What I Learned From Playing a 100 Year Old Violin Today
In searching for an upgrade for my $400 student violin, I found a music shop that has some old vintage violins. Between this and getting amped up on expensive antique violins from recently watching the movie, The Red Violin (it's on Netflix if you want to check it out), I thought to myself, 'hmm, I wonder what a $2500, 100 year old violin sounds like compared to my 2018 student model. I think I'll head down there and check one out just for fun.' So I did.
When I got to the shop, they had about two rows of vintage violins as old as 1900. The idea of having an exactly 100 year old violin next year (2020) sounded cool to me, so they let me try this light golden brown c. 1920 German Stradivarius copy. I played with my bow and shoulder rest (making sure the difference wasn't the bow), then when I played, I immediately noticed 4 things:
1. The violin fit me much better than my student violin. Once I put on my shoulder rest, it just felt "right". It had a guarneri style chin rest which I assumed I didn't like because I ended up replacing the one on my student model with a Wittner style. (I may have to revisit my original guarneri chinrest after this is over) But this one fit me perfectly.
2. My hand didn't seem to tense up when I was playing it like it does on my student model. I don't know why it felt better to my hands and fingers, but it did. I also felt like I didn't have to press down as hard on the strings, but that may just have to do with the strings themselves instead of the violin.
3. I didn't have to "fight" the violin to get a good sound. On my student model, I struggle with scratches and squeaks, and I feel like every note I play I have to fight to get it to sound decent. I didn't have that problem with this violin. Every note I played sounded smooth and crisp and felt like I had been playing for years.
4. The sound was fuller and richer. While my student violin doesn't sound bad, it does sound very bright and almost tinny at times compared to this German violin. It had a kind of chocolaty sound if that makes any sense at all. Thicc with two c's.
So there you have it. My experience from playing a 100 year old violin. I ended up playing a couple other ones that were from a similar time period, all German, and they had the same qualities that I mentioned above, the only difference I noticed were the varnish colors and some were heavier than others.
So from this I learned 3 things:
1. Maybe my technique is not as bad as it seems, my violin just hates me
2. You get what you pay for
3. Start saving $$$ now and maybe by this time next year I can afford one
Disclaimer: It may be just the difference between a student and a non-student [originally mistakenly said professional] violin that I was noticing, not necessarily having to do with the age. I'm sure there are excellent modern built violins as well.
Disclaimer 2: I have no wife or kids, and have disposable income (if I save it) so making such a grand purchase shouldn't make anybody mad
Well, the good news for you is that 1 and 2 can be fairly easily customized by a luthier who knows what he's doing. Chin rests can (and should!) be changed depending on comfort (although i don't know what it means to have a guarneri model). If you feel the strings on your current setup sit too high, a luthier can shave a little off the bridge for you to make it easier to press notes (and I believe doing this also messes with string tension, so you can customize sound that way as well by trying different string configurations).
If you found a violin you enjoy for $2500 then that’s a wonderful news!
I have old Czech made violin (I am from Czech republic also :)), it is a beautifully made instrument, great sounding. It was built in 1917 and it is awesome. Few tweaks from luthier and sound is really superb, it fits me much better than my wife's violin, made by a luthier in 2003. My violin is at 3000 USD category, my wife's at 5 or 6 thousand. Both of them are unique and I think on the same level, but mine is more comfortable for me. Enjoy :)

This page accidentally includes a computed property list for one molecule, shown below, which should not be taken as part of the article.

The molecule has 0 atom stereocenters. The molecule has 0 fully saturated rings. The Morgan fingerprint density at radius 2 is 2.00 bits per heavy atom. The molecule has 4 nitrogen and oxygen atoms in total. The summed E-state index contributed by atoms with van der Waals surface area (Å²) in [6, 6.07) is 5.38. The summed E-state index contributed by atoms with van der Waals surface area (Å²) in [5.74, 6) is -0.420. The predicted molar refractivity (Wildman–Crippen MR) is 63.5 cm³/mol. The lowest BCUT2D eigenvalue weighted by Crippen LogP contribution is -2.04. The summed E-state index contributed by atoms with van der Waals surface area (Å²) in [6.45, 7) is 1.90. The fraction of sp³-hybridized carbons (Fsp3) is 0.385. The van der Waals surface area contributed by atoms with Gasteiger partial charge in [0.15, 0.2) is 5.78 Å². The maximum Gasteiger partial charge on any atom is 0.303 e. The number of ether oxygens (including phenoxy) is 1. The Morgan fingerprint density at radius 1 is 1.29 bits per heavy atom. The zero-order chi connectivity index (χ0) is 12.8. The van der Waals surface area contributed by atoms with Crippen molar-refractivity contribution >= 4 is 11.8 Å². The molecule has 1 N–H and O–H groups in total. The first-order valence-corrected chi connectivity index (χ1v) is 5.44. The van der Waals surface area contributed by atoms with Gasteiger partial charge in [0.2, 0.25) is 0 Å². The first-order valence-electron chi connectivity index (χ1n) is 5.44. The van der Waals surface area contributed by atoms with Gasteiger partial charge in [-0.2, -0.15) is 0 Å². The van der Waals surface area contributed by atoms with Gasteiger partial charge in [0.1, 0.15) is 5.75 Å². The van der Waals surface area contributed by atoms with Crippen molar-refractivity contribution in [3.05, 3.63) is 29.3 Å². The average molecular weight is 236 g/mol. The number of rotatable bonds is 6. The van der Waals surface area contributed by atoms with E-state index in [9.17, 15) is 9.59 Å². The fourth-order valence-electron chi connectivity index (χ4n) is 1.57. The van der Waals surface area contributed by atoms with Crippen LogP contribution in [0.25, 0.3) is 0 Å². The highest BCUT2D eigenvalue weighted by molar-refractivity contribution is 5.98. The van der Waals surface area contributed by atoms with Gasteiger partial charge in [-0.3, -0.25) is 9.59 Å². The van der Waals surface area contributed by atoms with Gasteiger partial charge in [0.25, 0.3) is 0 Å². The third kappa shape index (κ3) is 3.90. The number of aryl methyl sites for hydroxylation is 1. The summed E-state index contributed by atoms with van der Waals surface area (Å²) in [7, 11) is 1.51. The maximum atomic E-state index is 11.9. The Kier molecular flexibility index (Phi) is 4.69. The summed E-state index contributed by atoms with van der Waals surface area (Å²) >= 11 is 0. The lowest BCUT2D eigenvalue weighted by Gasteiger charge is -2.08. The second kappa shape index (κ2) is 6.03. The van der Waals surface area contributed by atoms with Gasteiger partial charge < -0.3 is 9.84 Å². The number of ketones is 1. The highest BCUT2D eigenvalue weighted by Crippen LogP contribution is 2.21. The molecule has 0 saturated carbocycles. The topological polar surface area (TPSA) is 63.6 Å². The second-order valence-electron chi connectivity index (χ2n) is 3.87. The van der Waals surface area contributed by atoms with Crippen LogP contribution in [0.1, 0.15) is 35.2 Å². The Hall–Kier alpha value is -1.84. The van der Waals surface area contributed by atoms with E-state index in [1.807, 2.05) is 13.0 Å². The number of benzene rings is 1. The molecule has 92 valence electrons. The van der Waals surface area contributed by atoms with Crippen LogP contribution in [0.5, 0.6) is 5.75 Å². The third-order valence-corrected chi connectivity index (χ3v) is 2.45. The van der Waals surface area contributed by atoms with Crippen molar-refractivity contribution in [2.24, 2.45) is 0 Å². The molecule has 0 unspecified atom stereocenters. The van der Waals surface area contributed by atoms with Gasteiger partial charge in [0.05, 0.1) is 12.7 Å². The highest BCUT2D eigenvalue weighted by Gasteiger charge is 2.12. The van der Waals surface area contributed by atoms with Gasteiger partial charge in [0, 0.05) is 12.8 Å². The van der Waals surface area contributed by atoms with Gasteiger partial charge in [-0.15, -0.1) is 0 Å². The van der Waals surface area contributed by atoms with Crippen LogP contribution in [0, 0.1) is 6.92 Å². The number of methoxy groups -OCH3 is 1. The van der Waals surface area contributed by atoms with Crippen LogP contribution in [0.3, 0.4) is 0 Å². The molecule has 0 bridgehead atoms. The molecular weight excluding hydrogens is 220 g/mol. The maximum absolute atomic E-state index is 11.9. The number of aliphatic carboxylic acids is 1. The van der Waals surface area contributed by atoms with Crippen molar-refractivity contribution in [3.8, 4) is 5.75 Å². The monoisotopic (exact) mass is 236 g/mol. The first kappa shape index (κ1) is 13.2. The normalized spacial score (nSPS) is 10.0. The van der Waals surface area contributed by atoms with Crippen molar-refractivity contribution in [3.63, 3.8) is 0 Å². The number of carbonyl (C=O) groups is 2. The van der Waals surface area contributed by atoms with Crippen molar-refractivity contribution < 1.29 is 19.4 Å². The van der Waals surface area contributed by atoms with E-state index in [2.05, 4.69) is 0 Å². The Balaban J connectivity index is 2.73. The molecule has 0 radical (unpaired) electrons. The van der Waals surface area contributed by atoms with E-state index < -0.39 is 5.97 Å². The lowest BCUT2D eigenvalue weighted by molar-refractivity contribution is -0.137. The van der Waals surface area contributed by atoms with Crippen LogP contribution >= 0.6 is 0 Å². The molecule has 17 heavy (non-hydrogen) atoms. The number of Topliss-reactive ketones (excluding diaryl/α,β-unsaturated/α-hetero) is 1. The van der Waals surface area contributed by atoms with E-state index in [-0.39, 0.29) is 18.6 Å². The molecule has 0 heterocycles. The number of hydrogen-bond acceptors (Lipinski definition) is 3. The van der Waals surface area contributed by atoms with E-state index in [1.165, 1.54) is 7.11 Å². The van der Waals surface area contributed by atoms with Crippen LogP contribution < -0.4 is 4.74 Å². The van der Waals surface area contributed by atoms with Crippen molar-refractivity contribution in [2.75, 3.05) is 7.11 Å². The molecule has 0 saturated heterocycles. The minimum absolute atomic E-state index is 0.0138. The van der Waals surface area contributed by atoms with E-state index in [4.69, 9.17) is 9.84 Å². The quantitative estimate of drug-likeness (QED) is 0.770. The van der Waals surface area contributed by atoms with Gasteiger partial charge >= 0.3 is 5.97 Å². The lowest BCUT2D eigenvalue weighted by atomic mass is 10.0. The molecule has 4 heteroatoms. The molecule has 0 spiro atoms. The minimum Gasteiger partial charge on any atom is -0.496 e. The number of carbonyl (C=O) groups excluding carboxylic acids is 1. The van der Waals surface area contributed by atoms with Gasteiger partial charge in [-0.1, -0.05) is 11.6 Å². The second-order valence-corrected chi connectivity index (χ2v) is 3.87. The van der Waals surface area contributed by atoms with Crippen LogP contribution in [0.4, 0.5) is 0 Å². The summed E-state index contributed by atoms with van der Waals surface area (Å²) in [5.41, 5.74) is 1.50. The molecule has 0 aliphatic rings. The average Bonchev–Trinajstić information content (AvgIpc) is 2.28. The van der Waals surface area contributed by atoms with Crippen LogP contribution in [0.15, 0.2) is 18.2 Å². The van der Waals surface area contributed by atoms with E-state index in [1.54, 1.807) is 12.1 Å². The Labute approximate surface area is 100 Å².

Russel, 2,5k for a violin is a reasonable amount to spend, even for a beginner instrument. I can see no point in learning on an instrument that is holding you back from the very beginning. And I've never met a violin at a shop below 1,8k that met my expectations not only on a technical level, but also as a tool for making music. (Personal experience, but eventually retail prices may differ a bit between Europe and the USA. And new Chinese fiddles aren't widely sold here in my region, so I can't tell about them.) For 2,5k you should get all you, maybe for a lifetime. Congrats and have fun!
i would bet you that (2) is because your violin has a wider neck (maybe wider than standard, which might make it very uncomfortable IMHO), and the action is too high, with the strings farther above the fingerboard. Fixing the action isn't all that expensive -- new nut, maybe new bridge.
For crying out loud. What is it with this board?! $2,500 is not pocket change to most people. It's a significant investment. If people have much more than that to invest in an instrument, that's wonderful for them, but please do not act as if thousands of dollars is nothing!
$2500 is not something to sneeze at, but in the broad view of violins, it is far below the level that most true professional violinists would spend, and about 1/5 (or less) the price that a professional violinmaker would charge.
Russell, Your post sounds like you had a wonderful experience! A couple of things to keep in mind:
It's awesome that the OP heard how much more is possible with an upgrade. I don't see how cautioning that $2500 does not get him a professional instrument takes wind out of his sails. Best to have one's eyes wide open when making such a large purchase which--indeed--is "nothing to sneeze at." Even so, if you buy from a reputable shop, you are not throwing money away. A violin at this range is not an investment, but it ought to hold its value.
Given that the OP seems to be defensive about spending what he appears to believe other people might think is an excessive amount of money, it does not seem inappropriate to assure him that he has no reason to feel defensive about his desire for this instrument, or to point out that it's completely commonplace for people to purchase violins like this.
These discussions always drive me crazy. For someone just getting into playing it seems like an endless maze.
It seems like the OP found a violin that was appealing. The fact that is was easier and more comfortable is due, as mentioned, to setup and not age.